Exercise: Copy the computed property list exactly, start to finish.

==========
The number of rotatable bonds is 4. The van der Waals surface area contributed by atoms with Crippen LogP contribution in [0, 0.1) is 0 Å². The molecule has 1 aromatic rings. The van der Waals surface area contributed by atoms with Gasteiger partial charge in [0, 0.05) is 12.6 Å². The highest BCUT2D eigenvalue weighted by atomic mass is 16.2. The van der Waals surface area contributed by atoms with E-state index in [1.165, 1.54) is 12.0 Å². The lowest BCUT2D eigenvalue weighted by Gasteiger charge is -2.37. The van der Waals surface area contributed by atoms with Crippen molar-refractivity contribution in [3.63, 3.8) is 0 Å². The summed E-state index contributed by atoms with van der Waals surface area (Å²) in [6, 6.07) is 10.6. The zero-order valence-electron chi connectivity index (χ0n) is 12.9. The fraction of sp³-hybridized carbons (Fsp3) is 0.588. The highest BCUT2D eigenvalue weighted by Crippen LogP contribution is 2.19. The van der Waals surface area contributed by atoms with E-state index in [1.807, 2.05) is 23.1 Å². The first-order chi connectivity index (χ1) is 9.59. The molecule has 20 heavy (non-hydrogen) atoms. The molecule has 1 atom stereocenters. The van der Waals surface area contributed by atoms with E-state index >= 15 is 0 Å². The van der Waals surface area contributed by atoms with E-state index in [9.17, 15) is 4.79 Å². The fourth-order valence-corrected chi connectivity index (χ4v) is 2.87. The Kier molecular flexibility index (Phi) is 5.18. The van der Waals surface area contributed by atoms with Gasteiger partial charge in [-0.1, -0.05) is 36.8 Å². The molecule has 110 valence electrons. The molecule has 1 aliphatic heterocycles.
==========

The number of rotatable bonds is 4. The van der Waals surface area contributed by atoms with Crippen LogP contribution in [0, 0.1) is 0 Å². The molecule has 1 aromatic rings. The van der Waals surface area contributed by atoms with Gasteiger partial charge in [0, 0.05) is 12.6 Å². The highest BCUT2D eigenvalue weighted by atomic mass is 16.2. The van der Waals surface area contributed by atoms with E-state index in [1.165, 1.54) is 12.0 Å². The lowest BCUT2D eigenvalue weighted by Gasteiger charge is -2.37. The van der Waals surface area contributed by atoms with Crippen molar-refractivity contribution in [3.63, 3.8) is 0 Å². The summed E-state index contributed by atoms with van der Waals surface area (Å²) in [6, 6.07) is 10.6. The zero-order valence-electron chi connectivity index (χ0n) is 12.9. The fraction of sp³-hybridized carbons (Fsp3) is 0.588. The highest BCUT2D eigenvalue weighted by Crippen LogP contribution is 2.19. The van der Waals surface area contributed by atoms with E-state index in [1.807, 2.05) is 23.1 Å². The first-order chi connectivity index (χ1) is 9.59. The molecule has 20 heavy (non-hydrogen) atoms. The molecule has 1 atom stereocenters. The van der Waals surface area contributed by atoms with E-state index >= 15 is 0 Å². The van der Waals surface area contributed by atoms with E-state index in [9.17, 15) is 4.79 Å². The fourth-order valence-corrected chi connectivity index (χ4v) is 2.87. The Kier molecular flexibility index (Phi) is 5.18. The van der Waals surface area contributed by atoms with Gasteiger partial charge in [-0.1, -0.05) is 36.8 Å². The molecule has 110 valence electrons. The molecule has 1 aliphatic heterocycles.